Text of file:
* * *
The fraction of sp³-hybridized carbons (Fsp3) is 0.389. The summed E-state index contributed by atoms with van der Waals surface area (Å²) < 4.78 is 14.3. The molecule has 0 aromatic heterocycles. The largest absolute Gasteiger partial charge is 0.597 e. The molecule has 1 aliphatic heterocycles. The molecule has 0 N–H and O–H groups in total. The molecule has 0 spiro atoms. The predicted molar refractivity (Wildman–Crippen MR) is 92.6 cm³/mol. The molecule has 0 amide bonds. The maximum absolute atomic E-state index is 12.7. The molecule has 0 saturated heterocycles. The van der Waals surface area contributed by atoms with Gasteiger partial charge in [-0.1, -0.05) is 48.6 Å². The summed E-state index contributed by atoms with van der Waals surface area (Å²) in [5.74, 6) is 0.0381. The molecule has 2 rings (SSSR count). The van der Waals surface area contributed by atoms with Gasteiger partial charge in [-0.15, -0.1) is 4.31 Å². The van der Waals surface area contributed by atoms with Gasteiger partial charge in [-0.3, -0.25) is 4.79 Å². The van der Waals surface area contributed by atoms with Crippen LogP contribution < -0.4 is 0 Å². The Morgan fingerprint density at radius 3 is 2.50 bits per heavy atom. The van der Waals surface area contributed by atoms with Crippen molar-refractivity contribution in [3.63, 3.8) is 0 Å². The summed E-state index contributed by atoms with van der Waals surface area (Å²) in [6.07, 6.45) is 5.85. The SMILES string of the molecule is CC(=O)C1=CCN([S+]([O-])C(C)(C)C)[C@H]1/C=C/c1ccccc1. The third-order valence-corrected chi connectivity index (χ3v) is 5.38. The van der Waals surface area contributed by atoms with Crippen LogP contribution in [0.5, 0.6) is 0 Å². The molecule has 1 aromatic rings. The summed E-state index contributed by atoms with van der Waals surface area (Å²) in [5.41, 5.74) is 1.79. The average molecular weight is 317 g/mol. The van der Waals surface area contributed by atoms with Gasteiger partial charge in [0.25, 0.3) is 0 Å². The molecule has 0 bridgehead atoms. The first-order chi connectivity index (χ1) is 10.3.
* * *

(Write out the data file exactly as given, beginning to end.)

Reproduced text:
The fraction of sp³-hybridized carbons (Fsp3) is 0.389. The summed E-state index contributed by atoms with van der Waals surface area (Å²) < 4.78 is 14.3. The molecule has 0 aromatic heterocycles. The largest absolute Gasteiger partial charge is 0.597 e. The molecule has 1 aliphatic heterocycles. The molecule has 0 N–H and O–H groups in total. The molecule has 0 spiro atoms. The predicted molar refractivity (Wildman–Crippen MR) is 92.6 cm³/mol. The molecule has 0 amide bonds. The maximum absolute atomic E-state index is 12.7. The molecule has 0 saturated heterocycles. The van der Waals surface area contributed by atoms with Gasteiger partial charge in [-0.1, -0.05) is 48.6 Å². The summed E-state index contributed by atoms with van der Waals surface area (Å²) in [5.74, 6) is 0.0381. The molecule has 2 rings (SSSR count). The van der Waals surface area contributed by atoms with Gasteiger partial charge in [-0.15, -0.1) is 4.31 Å². The van der Waals surface area contributed by atoms with Gasteiger partial charge in [-0.3, -0.25) is 4.79 Å². The van der Waals surface area contributed by atoms with Crippen LogP contribution < -0.4 is 0 Å². The Morgan fingerprint density at radius 3 is 2.50 bits per heavy atom. The van der Waals surface area contributed by atoms with Crippen molar-refractivity contribution in [3.63, 3.8) is 0 Å². The summed E-state index contributed by atoms with van der Waals surface area (Å²) in [6.07, 6.45) is 5.85. The SMILES string of the molecule is CC(=O)C1=CCN([S+]([O-])C(C)(C)C)[C@H]1/C=C/c1ccccc1. The third-order valence-corrected chi connectivity index (χ3v) is 5.38. The van der Waals surface area contributed by atoms with Crippen LogP contribution in [0.5, 0.6) is 0 Å². The molecule has 1 aromatic rings. The summed E-state index contributed by atoms with van der Waals surface area (Å²) in [5.41, 5.74) is 1.79. The average molecular weight is 317 g/mol. The van der Waals surface area contributed by atoms with Gasteiger partial charge in [0.25, 0.3) is 0 Å². The molecule has 0 bridgehead atoms. The first-order chi connectivity index (χ1) is 10.3.